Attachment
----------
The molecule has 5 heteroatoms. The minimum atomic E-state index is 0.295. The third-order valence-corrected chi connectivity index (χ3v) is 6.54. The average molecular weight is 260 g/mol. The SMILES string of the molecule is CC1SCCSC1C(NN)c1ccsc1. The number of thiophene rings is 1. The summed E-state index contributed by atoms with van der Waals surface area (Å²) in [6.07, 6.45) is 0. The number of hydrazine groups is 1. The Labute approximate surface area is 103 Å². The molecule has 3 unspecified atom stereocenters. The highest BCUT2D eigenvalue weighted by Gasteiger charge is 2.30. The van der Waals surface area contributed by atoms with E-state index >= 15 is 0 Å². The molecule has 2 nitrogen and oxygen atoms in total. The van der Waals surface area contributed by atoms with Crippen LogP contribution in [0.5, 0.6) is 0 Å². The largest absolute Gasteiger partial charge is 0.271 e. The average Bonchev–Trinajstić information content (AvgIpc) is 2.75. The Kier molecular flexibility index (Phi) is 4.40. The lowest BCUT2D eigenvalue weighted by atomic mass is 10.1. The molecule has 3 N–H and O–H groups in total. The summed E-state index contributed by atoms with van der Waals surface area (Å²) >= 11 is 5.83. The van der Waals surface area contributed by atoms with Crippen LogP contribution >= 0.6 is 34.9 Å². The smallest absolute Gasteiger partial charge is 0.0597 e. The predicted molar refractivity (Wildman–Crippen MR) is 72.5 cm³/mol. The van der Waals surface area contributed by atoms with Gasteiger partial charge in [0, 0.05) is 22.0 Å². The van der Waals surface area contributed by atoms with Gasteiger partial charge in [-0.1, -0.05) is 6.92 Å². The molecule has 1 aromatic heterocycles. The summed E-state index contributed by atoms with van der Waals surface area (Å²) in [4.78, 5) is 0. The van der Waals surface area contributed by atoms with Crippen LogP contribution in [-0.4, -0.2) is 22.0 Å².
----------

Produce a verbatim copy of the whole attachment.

The molecule has 5 heteroatoms. The minimum atomic E-state index is 0.295. The third-order valence-corrected chi connectivity index (χ3v) is 6.54. The average molecular weight is 260 g/mol. The SMILES string of the molecule is CC1SCCSC1C(NN)c1ccsc1. The number of thiophene rings is 1. The summed E-state index contributed by atoms with van der Waals surface area (Å²) in [6.07, 6.45) is 0. The number of hydrazine groups is 1. The Labute approximate surface area is 103 Å². The molecule has 3 unspecified atom stereocenters. The highest BCUT2D eigenvalue weighted by Gasteiger charge is 2.30. The van der Waals surface area contributed by atoms with E-state index >= 15 is 0 Å². The molecule has 2 nitrogen and oxygen atoms in total. The van der Waals surface area contributed by atoms with Crippen LogP contribution in [0.5, 0.6) is 0 Å². The largest absolute Gasteiger partial charge is 0.271 e. The average Bonchev–Trinajstić information content (AvgIpc) is 2.75. The Kier molecular flexibility index (Phi) is 4.40. The lowest BCUT2D eigenvalue weighted by atomic mass is 10.1. The molecule has 3 N–H and O–H groups in total. The summed E-state index contributed by atoms with van der Waals surface area (Å²) >= 11 is 5.83. The van der Waals surface area contributed by atoms with Crippen LogP contribution >= 0.6 is 34.9 Å². The smallest absolute Gasteiger partial charge is 0.0597 e. The predicted molar refractivity (Wildman–Crippen MR) is 72.5 cm³/mol. The van der Waals surface area contributed by atoms with Gasteiger partial charge in [0, 0.05) is 22.0 Å². The van der Waals surface area contributed by atoms with Gasteiger partial charge in [-0.1, -0.05) is 6.92 Å². The molecule has 1 aromatic heterocycles. The summed E-state index contributed by atoms with van der Waals surface area (Å²) in [4.78, 5) is 0. The van der Waals surface area contributed by atoms with Crippen LogP contribution in [-0.4, -0.2) is 22.0 Å².